Exploring colleges comes with plenty of nervous excitement for any student, but for some of those who haven’t inherited first-hand knowledge about what to expect from parents or siblings, it can feel like there are many unknowns. The good news is that there are a multitude of resources to help with the college search. I talked with Colleen Cox, a first-generation student and member of our admissions staff, to find out what she learned when she was exploring colleges.

“Now that I work at a college, I get to share the inside scoop, tips and resources we have for prospective students,” said Cox.

Together, we’ve compiled some helpful tips for beginning the college search.

#1. Participate in College Visits

The first step for any student is figuring out which colleges you might want to attend. Choosing your university is a big decision, so it’s okay to take your time to make the choice you think is best. (Just make sure you’re aware of any important deadlines for things like scholarship applications!) Visit as many college campuses as you can or attend virtual events. It really helps you get a feel of the campus, students and professors to help you determine if it will be a good fit for you. Also, college visits are super fun!

I encourage you to spend the day on campus. It might help you decide if it is where you are meant to be.

Many colleges offer on campus tours, overnight stays and special events for potential students. You can explore Cornerstone’s in-person and virtual visit options on our Plan a Visit Page!

#2. Talk to Your Counselor & Identify Resources

While seeing the campus is great, you can’t get all your information in one trip. That is why college admissions counselors can be such a great resource. They can answer questions for you about available majors, class sizes, how to apply for financial aid and more. Don’t forget to ask about the requirements to apply to a specific college, as it can be different for each. You can find your Cornerstone admissions counselor here.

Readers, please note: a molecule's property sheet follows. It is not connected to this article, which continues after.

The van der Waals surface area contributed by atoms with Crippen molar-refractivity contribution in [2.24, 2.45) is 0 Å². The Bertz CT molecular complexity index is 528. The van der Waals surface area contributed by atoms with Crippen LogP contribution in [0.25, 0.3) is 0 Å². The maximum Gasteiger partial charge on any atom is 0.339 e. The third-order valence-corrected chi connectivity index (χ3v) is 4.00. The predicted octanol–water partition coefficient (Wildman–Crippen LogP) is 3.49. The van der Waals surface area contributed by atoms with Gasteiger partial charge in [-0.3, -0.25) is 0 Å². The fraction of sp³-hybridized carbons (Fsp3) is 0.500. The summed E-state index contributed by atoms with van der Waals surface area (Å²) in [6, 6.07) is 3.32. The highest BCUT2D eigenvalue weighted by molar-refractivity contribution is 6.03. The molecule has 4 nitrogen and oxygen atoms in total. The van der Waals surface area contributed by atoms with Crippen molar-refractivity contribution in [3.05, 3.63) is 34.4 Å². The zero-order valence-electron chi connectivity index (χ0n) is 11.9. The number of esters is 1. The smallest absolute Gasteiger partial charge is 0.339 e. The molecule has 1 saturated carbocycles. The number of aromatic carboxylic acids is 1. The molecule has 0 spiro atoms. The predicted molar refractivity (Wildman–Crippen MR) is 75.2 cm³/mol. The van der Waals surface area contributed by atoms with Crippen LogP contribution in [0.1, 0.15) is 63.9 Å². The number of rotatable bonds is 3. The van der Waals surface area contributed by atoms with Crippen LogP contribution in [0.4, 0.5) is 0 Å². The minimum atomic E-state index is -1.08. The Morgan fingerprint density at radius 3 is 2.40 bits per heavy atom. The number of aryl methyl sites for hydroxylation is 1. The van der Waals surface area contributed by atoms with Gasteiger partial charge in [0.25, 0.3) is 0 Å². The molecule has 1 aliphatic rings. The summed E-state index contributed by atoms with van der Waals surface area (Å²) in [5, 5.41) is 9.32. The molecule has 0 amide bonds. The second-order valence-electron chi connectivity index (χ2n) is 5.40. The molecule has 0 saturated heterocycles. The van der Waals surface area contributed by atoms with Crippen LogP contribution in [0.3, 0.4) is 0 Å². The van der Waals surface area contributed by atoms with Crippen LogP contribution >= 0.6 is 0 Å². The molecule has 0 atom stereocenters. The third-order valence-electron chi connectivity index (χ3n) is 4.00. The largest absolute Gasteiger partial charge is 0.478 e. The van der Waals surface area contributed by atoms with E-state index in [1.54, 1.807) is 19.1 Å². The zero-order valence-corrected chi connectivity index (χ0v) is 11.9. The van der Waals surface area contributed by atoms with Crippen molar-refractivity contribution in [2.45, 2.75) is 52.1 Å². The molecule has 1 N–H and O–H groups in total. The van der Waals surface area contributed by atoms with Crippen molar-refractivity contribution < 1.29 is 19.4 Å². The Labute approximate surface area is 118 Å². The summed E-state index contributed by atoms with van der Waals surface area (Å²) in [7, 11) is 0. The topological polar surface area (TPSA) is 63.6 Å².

High school guidance counselors also have a plethora of resources available. Part of their job is helping you prepare for college, which means they have contacts, websites and inside knowledge about colleges, events and financial aid.

On the topic of financial aid, the cost of school can be intimidating for new students, but you aren’t expected to pay it up front without help. High school guidance counselors can help connect you to college scholarships and answer questions you might have about applying. They might also be able to help you get connected with community grants and external scholarships, like those from local businesses.

“There are so many resources out there for students that can help them through their college journey if they just know about them,” said Cox.

#3. Know It’s Okay to Not Pick a Major Yet

It’s not uncommon for students to come into college without knowing their major. It is also not unusual to see many students change their majors. The beauty of the general education courses you take in your first year is that they give you time to explore different subjects and career options while providing a well rounded education. Once you have experience in a few different fields, you might become more certain of what direction you want to go.

Whether you have a plan or are just getting started, remember there are a world of possibilities waiting for you.

“Don’t rule out where your heart is leading you,” Cox said. “I ruled out different schools because I didn’t realize how many resources there were. If you feel drawn to a school, go for it!”

If you are considering joining the Cornerstone community, I would encourage you to talk to your admissions counselor. They would love to connect with you and be a part of your college search process. For parents of newcomers, we also have an informational page specifically for you! For more information about applying to Cornerstone. check out our Admissions page.